302STOPPIT Report Water Pollution



Together we can STOP water pollution. 

Did you know that clean water starts at home? Small changes to our daily routines can have a large impact when we all do our part.

Learn more from our "Clean Water Starts at Home: Homeowner Tips to Prevent Pollution" flier.
Click here to download and print (pdf). 




Also consider these easy steps to prevent water pollution:

Recycle, Recycle, Recycle.
 
The less we send to the landfill, the fewer landfills we have to build and manage. Instead we can keep raw materials in state to provide green jobs and a healthy economy. Household hazardous waste, electronic goods, furniture, automotive fluids and parts, yard waste and even medicine can be recycled.   Click here for A Guide to Recycling in Delaware. Check out recycling events near you.

Join Delaware's Livable Lawns program which aims to:

1. Provide homeowners with the necessary information to make small changes in lawn care practices so we can all be better stewards of the environment.

2. Certify lawn care companies that follow environmentally-friendly practices in fertilizer application.

Did you know that by leaving lawn clippings on your lawn provides half of the nitrogen your grass needs each year? By hauling away your clippings away you are depriving your lawn of a natural fertilizer and creating more work for yourself.  A half-acre lawn can produce more than 3 tons of clipping, nearly 260 bags, each year. And raking, bagging, disposing of clippings and fertilizing takes up a lot of your time and can be an added expense.  

For additional help and information, check the University of Delaware Extension Lawn and Garden website


Washing your car on the lawn not only waters the grass, but the residual biodegradable soap may stop common pests that are eating your lawn.
 
Looking for a two-for-one idea?  Use biodegradable dish soap for car washing. The liquid soap does not sit well in the digestive tract of insects that are in chewing on the grass or its roots. Not only will you reduce the need for toxic pesticides, but you can water the lawn at the same time. Also preventing soapy discharges from entering the storm drain will protect beneficial insects in streams and ponds.  The fish, frogs and birds will thank you.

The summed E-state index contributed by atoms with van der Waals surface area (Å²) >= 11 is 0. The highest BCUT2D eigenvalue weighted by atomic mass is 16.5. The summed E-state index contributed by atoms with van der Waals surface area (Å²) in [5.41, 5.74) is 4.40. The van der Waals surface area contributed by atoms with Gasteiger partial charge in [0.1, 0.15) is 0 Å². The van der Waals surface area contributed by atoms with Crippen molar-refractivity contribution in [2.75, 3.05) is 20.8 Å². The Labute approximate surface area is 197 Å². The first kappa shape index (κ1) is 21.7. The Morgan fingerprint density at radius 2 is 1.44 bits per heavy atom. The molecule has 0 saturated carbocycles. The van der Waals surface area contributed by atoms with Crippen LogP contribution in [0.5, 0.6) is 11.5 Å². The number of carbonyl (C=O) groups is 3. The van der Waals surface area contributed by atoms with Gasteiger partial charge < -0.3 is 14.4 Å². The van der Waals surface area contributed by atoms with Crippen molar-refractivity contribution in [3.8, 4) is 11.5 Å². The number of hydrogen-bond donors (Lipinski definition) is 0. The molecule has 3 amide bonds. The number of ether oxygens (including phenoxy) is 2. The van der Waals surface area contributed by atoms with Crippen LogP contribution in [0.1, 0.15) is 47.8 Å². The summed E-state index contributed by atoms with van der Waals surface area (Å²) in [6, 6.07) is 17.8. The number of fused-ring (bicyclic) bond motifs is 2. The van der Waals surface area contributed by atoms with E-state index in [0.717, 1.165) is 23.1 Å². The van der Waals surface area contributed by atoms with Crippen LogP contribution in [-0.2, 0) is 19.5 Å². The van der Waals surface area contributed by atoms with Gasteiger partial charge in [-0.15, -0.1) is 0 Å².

Septic systems.
 
Have your septic system routinely inspected and pumped. This will extend the life of your system, protect your family from disease, prevent groundwater and surface water contamination and save you money.  An excellent summary of septic system care and maintenance can be found here.   


Pick up and dispose of pet waste. The poop you scoop today will prevent excessive nutrient and bacterial pollution.
 
Be sure to pick up after your pets and encourage your neighbors to do so.  Bacteria from pet waste will overload local streams and ponds and result in closed fishing and swimming areas.  Whenever possible, flush the waste down the toilet so that it can be treated at a sewage treatment plant or septic system.  If flushing isn't an option, place bagged waste in a trash can, and NEVER down the storm drain. Dogi-Pot stations are available through the Partnership for the Delaware Estuary.  Sign up today.


Maintain your pool and hot tub in a responsible manner.
 
Water that has been chemically treated for swimming pools and hot tubs often contain high levels of chlorine that will kill plants and animals in streams and ponds.  Public, commercial and semi-public pools and spas (i.e. health clubs, apartment complexes, hotels, municipal pools, etc.) must connect their drains to a public sanitary sewer.  Single family pools and spas can discharge water to their yard but only after the water has been de-chlorinated.  Care must be taken to prevent ponding, erosion or flooding of your property or creating a nuisance on adjoining property.


Get outside and get involved with other concerned citizens and businesses that support community resilience.
 
Volunteering and being engaged in our communities is the ultimate expression of our relationships with our neighbors and our sense of place in the world.  It isn't enough to express a desire to see change, we have to act to promote the change that we seek.  When we act on behalf of the community, the environment or in tandem with government and local non-profits we express our commitment to what we value.   

Take some time to become involved in the groups who are working to protect and preserve your neighborhood;



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